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SPECIAL REPORT: CBRN SOLUTIONS TESTING FOR MILITARY OPERATIONS

The Clear and Present Danger of Chemical and Biological Weapons Mary Dub, Editor

“What has changed in the 21st century is that, in the hands of terrorists, weapons of mass destruction would be a first resort. These terrible weapons are becoming easier to acquire, build, hide, and transport. Armed with a single vial of a biological agent or a single nuclear weapon, small groups of fanatics, or failing states, could gain the power to threaten great nations, threaten the world peace.” Former President George W. Bush, remarks at the National Defense University, February 11, 20041

Despite the huge loss of life and destructiveness of World War II, and the crimes committed against humanity, the main belligerents did not use chemical or biological weapons against each other

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ITH 10 years hindsight, President Bush’s view is still prescient, alarmist, but in many ways accurate. The challenge of identifying, decontaminating and destroying chemical and biological weapons stockpiles is a much needed skill. The international community banned the use of chemical and biological weapons after World War I, as part of the Geneva Protocol in 1925, and reinforced the ban in 1972 and 1993 by prohibiting the development, production, stockpiling and transfer of these weapons. The International Committee of the Red Cross summed up the public horror at the use of such weapons in its appeal in February 1918, calling them “barbarous inventions” that can “only be called criminal”. The use of poisonous gas in World War I led to the first international agreement that their use should be banned. And the Geneva Protocol has been effective. Despite the huge loss of life and destructiveness of World War II, and the crimes committed against humanity, the main belligerents did not use chemical or biological weapons against each other. This may have been due to the fear of reprisals using similar weapons, but the 1925 Geneva Protocol had nevertheless established a new and clear norm in international law.2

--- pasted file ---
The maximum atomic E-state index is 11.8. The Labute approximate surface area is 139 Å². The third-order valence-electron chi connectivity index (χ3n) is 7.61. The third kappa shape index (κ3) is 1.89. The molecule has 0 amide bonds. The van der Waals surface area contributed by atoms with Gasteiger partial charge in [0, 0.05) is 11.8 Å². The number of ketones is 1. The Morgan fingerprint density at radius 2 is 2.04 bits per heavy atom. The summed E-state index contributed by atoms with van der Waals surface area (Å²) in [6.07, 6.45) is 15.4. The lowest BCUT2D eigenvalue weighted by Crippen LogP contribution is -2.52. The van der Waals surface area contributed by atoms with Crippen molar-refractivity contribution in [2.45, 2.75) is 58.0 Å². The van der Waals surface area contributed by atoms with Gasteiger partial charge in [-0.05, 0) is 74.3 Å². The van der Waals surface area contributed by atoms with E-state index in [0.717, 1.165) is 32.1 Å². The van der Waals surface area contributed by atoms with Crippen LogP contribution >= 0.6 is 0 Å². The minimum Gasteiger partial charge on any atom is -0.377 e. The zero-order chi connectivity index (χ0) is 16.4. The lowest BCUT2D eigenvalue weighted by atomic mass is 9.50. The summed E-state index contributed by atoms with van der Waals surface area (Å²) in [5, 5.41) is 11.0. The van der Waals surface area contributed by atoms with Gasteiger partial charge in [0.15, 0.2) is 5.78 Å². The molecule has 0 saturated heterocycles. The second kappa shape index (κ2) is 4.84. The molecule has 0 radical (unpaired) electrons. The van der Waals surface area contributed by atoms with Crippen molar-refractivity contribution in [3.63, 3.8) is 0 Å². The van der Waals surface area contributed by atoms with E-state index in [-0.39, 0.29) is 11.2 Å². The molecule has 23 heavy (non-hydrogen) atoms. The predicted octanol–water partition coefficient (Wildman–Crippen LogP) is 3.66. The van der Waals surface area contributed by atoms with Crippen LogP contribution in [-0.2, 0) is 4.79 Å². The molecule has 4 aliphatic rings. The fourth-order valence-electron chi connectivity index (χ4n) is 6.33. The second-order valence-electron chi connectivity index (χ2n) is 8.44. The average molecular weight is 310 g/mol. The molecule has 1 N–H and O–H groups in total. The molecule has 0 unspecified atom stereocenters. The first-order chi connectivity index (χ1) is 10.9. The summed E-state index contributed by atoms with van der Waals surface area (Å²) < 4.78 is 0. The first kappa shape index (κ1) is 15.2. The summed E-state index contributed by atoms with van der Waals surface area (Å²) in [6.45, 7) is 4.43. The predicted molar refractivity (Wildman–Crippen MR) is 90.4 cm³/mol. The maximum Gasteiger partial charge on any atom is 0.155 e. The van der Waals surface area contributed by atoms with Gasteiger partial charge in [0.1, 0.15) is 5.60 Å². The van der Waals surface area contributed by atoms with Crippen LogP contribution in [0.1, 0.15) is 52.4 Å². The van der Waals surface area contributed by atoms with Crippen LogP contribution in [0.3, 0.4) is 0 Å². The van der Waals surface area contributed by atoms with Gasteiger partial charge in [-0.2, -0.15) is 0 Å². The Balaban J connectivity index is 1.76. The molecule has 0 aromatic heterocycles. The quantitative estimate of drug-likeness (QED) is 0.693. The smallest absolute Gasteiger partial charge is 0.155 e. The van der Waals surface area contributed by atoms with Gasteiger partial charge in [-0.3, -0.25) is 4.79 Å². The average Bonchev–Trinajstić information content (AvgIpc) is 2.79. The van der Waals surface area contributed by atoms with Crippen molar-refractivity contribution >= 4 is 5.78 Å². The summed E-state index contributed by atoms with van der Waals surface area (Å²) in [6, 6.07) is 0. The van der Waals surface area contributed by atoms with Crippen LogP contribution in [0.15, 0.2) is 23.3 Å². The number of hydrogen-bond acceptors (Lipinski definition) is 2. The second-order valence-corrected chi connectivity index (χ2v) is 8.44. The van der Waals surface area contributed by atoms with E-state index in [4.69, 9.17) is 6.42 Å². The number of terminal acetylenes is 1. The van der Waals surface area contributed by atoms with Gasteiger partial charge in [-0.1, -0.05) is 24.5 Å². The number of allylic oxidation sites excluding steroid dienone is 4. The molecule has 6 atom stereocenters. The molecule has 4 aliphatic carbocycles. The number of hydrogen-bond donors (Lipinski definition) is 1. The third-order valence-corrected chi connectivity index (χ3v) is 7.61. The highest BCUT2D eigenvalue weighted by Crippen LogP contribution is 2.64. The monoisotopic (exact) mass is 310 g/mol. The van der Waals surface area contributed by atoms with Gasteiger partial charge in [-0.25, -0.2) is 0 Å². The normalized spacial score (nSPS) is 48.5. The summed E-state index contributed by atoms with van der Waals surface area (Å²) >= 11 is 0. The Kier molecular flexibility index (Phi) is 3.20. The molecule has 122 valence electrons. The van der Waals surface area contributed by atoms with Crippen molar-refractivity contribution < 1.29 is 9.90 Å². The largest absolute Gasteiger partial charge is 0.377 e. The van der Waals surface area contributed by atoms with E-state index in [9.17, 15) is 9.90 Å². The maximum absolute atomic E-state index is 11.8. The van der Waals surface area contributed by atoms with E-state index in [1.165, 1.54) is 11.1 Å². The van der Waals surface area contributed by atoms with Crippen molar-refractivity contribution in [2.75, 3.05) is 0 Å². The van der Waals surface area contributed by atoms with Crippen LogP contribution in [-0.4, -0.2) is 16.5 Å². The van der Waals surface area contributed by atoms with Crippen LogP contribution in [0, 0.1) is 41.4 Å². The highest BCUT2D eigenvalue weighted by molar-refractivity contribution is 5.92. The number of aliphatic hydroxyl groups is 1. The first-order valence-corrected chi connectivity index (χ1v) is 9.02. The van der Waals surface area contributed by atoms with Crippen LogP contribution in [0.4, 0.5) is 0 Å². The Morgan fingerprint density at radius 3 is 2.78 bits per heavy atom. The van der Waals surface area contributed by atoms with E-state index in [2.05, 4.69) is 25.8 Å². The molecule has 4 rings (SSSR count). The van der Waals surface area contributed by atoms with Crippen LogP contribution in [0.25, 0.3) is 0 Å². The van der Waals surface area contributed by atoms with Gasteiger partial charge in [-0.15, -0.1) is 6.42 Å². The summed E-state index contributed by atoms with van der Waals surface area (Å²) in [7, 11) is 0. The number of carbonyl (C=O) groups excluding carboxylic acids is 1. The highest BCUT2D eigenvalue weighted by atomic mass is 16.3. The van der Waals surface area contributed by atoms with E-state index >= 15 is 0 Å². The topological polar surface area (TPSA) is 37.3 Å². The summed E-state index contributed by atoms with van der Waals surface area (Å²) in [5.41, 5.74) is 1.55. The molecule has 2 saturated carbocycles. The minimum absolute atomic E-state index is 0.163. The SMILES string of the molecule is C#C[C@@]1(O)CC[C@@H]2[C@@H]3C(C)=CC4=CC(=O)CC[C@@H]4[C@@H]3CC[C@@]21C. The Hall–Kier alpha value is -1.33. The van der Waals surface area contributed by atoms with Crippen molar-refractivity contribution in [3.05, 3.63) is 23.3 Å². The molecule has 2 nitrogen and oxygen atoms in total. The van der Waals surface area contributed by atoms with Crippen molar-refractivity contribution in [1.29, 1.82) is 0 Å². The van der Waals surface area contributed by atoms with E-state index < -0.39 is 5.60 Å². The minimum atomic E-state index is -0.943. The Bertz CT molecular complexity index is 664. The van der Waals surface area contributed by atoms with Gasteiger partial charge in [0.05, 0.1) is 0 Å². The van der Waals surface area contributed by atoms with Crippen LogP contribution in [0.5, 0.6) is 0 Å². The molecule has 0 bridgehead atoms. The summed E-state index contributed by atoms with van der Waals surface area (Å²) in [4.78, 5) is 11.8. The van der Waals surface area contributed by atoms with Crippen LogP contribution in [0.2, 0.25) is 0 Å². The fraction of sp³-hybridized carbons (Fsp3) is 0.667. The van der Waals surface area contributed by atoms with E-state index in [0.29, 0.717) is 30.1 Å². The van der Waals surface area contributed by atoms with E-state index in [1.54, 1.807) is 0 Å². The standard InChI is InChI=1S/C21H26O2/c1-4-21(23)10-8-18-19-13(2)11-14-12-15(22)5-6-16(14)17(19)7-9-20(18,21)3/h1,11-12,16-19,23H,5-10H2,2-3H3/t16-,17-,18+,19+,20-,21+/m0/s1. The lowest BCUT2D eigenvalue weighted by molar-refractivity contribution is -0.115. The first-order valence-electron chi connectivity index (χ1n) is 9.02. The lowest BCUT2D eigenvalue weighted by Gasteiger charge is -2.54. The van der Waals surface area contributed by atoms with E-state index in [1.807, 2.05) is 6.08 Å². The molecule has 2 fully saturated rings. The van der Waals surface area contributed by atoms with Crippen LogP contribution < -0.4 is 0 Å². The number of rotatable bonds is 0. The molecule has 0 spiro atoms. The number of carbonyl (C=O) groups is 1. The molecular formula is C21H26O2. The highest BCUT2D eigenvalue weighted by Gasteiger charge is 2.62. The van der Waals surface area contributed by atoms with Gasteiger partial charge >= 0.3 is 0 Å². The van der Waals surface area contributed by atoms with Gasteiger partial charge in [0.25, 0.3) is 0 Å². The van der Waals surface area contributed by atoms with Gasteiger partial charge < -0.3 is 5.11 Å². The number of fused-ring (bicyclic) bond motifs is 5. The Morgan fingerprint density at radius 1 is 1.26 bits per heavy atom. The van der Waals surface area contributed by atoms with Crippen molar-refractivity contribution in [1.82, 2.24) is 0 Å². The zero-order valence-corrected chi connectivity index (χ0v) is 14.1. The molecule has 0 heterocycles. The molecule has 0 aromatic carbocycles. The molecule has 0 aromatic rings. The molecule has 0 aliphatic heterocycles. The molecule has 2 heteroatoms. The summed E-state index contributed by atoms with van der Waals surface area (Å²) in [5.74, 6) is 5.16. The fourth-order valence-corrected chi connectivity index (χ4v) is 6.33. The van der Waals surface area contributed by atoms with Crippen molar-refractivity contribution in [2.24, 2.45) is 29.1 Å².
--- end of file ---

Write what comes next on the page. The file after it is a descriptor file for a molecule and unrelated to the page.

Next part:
More Recent Updating and Reinforcement of the Geneva Protocol The 1925 Geneva Protocol was seen as a landmark in international humanitarian law. Further legal instruments followed in the form of international Conventions adopted by many 6 | WWW.DEFENCEINDUSTRYREPORTS.COM

states in 1972 and 1993. The 1972 Convention is often referred to as the Biological Weapons Convention or the Biological and Toxin Weapons Convention (BTWC). This was a major step towards the total elimination of these weapons. As the use of such weapons was already banned by the 1925 Protocol, the Convention prohibited the development, production, stockpiling, acquisition, retention and transfer of such weapons, including their delivery systems, and required their destruction. The Convention also required each country to enact national legislation to enforce these prohibitions. Regular international review conferences of all signatories monitor compliance with the terms of the Convention and adopt recommendations to promote its implementation and effectiveness. What is important here is that the monitoring of the convention, required identification of these weapons. Further, the international community began to demand verification of the convention’s prohibitions. For, of course, these conventions were only be as powerful as their active verification.

The Importance of Independent Verification Organisation International verification measures were made the responsibility of the Organisation for the Prohibition of Chemical Weapons, based in The Hague. It provided technical assistance to states in implementing the provisions of the Convention. Each state is also required to set up a national authority to ensure liaison and implementation.3

Special Report – CBRN Solutions Testing for Military Operations NINCB  

Defence Industry – Special Report on CBRN Solutions Testing for Military Operations

Special Report – CBRN Solutions Testing for Military Operations NINCB  

Defence Industry – Special Report on CBRN Solutions Testing for Military Operations